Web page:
Bankruptcy Schedule D

List all of your secured debts in Schedule D

Bankruptcy Schedule D lists secured loans like mortgages and car loans. Getty Images

Schedule D is part of a series of documents that a debtor files with the bankruptcy court. It is formally called "Schedule D - Creditors Holding Secured Claims." This refers to debts that you owe to creditors that have a lien on your property (collateral). Similar to the other bankruptcy schedules, it is essential to a successful bankruptcy to correctly and completely fill out the Schedule D.

Overview

Before you begin filling out Schedule D, you must determine which of your debts might be a secured claim. Secured claims include car loans and mortgages. However, if you have any other debt where the creditor has a lien on any of your property, that debt is a secured debt. For example, credit card debt is unsecured but if you obtain a loan to finance the purchase of a house, that debt is secured by your property (the house). 

Identify Creditor

This column requires that you disclose the name, mailing address, and account number for each of your secured creditors. Although it may be sufficient to use the address on bills you receive from your creditors, it is a better idea to find out each secured creditor's legal or bankruptcy department address. These addresses can be discovered on the creditor's website or by calling customer service.

Codebtor

You must place an "X" in this column if there is a codebtor on any of the secured debts, besides your spouse.

For example, if you jointly obtained a home loan with a friend, your friend would be a codebtor on the secured debt.

Husband, Wife, Joint or Community

This column is very similar to the codebtor column, except it asks you to specify whether your spouse is jointly liable on the debt. If so, indicate "W" or "H." Indicate "C" if both husband and wife are liable (community property is liable) and "J" if another non-spouse is jointly liable with you.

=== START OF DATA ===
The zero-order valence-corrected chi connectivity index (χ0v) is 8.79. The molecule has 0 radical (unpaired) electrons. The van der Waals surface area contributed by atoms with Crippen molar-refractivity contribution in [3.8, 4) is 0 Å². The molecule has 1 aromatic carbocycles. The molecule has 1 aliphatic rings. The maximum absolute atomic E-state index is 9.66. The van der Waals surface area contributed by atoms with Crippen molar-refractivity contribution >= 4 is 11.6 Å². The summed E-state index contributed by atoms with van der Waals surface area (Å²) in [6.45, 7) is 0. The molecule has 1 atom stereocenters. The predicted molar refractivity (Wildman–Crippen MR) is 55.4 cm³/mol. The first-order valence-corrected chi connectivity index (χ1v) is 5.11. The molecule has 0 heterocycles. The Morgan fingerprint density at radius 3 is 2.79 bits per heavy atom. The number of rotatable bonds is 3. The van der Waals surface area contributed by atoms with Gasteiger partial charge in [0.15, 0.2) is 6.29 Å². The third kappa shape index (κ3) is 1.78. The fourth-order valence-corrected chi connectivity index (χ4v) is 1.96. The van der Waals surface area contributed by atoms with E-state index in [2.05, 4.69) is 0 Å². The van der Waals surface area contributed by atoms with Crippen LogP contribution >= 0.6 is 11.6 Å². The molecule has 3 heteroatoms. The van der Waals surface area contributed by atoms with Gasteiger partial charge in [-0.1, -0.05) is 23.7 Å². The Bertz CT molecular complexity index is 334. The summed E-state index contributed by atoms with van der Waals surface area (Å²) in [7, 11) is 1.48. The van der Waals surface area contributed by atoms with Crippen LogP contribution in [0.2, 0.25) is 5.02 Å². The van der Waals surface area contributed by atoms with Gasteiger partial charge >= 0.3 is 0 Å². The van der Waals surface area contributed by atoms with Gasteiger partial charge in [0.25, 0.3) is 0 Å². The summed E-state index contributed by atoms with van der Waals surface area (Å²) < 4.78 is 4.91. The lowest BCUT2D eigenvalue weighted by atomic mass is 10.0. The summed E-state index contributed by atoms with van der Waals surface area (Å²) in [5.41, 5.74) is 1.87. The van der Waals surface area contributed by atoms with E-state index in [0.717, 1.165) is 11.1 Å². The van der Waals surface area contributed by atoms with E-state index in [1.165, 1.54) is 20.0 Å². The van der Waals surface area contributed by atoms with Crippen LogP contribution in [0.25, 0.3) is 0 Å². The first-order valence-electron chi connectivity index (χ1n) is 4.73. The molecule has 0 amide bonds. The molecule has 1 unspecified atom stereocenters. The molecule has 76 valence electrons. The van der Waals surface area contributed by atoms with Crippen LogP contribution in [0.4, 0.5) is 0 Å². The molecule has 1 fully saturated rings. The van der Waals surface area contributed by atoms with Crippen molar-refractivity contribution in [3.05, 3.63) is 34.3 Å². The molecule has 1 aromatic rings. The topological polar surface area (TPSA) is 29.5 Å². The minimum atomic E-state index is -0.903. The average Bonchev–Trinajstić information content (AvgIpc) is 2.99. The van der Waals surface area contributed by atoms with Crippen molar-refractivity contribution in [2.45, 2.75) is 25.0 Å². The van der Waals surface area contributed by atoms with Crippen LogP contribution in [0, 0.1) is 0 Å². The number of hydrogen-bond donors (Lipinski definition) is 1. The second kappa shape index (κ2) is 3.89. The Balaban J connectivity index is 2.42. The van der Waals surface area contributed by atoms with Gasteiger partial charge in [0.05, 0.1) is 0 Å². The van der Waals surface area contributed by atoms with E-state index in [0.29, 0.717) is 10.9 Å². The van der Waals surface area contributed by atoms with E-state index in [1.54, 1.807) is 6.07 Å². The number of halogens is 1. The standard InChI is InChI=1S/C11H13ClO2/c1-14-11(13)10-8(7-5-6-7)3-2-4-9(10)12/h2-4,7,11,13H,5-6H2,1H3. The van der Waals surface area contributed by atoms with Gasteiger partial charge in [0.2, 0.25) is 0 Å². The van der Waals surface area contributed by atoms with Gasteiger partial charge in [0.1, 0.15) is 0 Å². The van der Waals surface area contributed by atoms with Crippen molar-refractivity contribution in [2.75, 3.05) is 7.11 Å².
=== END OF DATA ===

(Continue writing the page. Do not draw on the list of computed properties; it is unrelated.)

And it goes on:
Description of Claim

In this column, you will disclose the date that you first incurred the secured claim. You also describe and value the property that secures the lien. For example, you would indicate the physical address of a house that secures a home loan. Finally, you must indicate the nature of the lien, such as "car loan" or "home mortgage."

Additional Columns

Place an X in one or all of these columns to state that the secured claim is contingent, unliquidated or disputed, respectively. A claim is contingent if there is some event that has not come to pass which will finalize the claim. A claim is unliquidated if it cannot be mathematically calculated. Make sure to also indicate if the claim is disputed by you by putting an "X" in the seventh column.

Value of Claim

In this column, indicate the amount of the claim. This is the amount that you owe to the creditor. Indicate the full value of the claim, do not deduct the value of the collateral.

Unsecured Portion

This last column gives the bankruptcy court information regarding how much of each secured claim is unsecured. A secured claim can become totally or partially unsecured if the value of the collateral drops in comparison to the amount outstanding owed to the creditor.

This most often happens when a house loses value and a debtor owes more on the loan for the house than the house is worth (being "underwater"). To determine the unsecured portion of a claim, subtract the amount of the secured claim by the value of the collateral, any amount greater than zero is the unsecured portion.

To learn about other documents filed in a bankruptcy case, visit Basics of the Bankruptcy Schedules.

 

Updated by Carron Nicks Armstrong 12/31/2015.